red squirrel


The Ministry of Defence is making significant strides in aiding the survival of red squirrels in southern Scotland, particularly at its Kirkcudbright Training Centre, frequently utilised for infantry training with live firing exercises.

Recent reports from the Defence Infrastructure Organisation (DIO) indicate a doubling of red squirrel sightings, suggesting the success of conservation efforts undertaken in collaboration with other organisations.

Initiated two years ago, these efforts involved partnering with the Dumfries and Galloway Pine Marten Group to install den boxes within the training area, leveraging pine martens to control grey squirrel populations.

Grey squirrels, competitors of reds for resources and carriers of the deadly squirrelpox virus, pose a significant threat to red squirrel populations.

Early signs point to the efficacy of the conservation work in Kirkcudbright, reflecting the commitment of the DIO to environmental stewardship.

Warrant officer Scott Maclean, who has been working on the project, said: “There has been a notable increase of red squirrel activity across the estate at Kirkcudbright, roughly double the number of sightings over the last few months in five or six separate locations.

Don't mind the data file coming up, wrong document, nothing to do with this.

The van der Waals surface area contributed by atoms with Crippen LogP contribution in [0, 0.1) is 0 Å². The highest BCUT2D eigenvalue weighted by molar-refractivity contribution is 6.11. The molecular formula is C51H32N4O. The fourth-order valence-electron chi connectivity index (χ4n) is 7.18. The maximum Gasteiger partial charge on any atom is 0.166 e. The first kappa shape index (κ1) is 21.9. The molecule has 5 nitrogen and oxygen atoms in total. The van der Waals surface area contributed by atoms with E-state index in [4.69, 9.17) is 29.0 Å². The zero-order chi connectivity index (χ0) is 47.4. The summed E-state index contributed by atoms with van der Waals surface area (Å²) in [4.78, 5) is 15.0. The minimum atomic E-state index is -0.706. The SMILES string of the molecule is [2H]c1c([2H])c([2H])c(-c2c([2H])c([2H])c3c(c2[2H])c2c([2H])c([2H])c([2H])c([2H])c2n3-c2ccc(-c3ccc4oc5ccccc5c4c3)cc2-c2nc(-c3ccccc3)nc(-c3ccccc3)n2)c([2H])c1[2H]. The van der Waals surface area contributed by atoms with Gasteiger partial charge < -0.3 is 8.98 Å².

“There have also been several sightings of pine martens by Kirkcudbright Training Centre staff and members of the public in the Balmae Lake area of the estate.

“The presence of pine martens is clearly having a beneficial impact on the red squirrel population at Kirkcudbright.”

The DIO’s principal ecologist, Oliver Howells, said conservation was an important part of its work.

“Our ecologists, as well as dedicated training safety officers such as Scott, are working hard to deliver military training requirements, while at the same time supporting the recovery of some of the most threatened and iconic species in the UK,” he said.

“Wildlife continues to thrive across our training areas, and there are many examples of how priority species are flourishing alongside military activities.

“The rise in red squirrel numbers at Kirkcudbright is a great example and a real success story.”

This initiative forms part of broader plans to enhance the Balmae Lake region within the training centre, including the removal of non-native plant species and the introduction of Scottish wildflowers.

Spanning approximately 1,900 hectares (4,700 acres), the training area primarily serves infantry training purposes, with public access permitted in non-firing periods.



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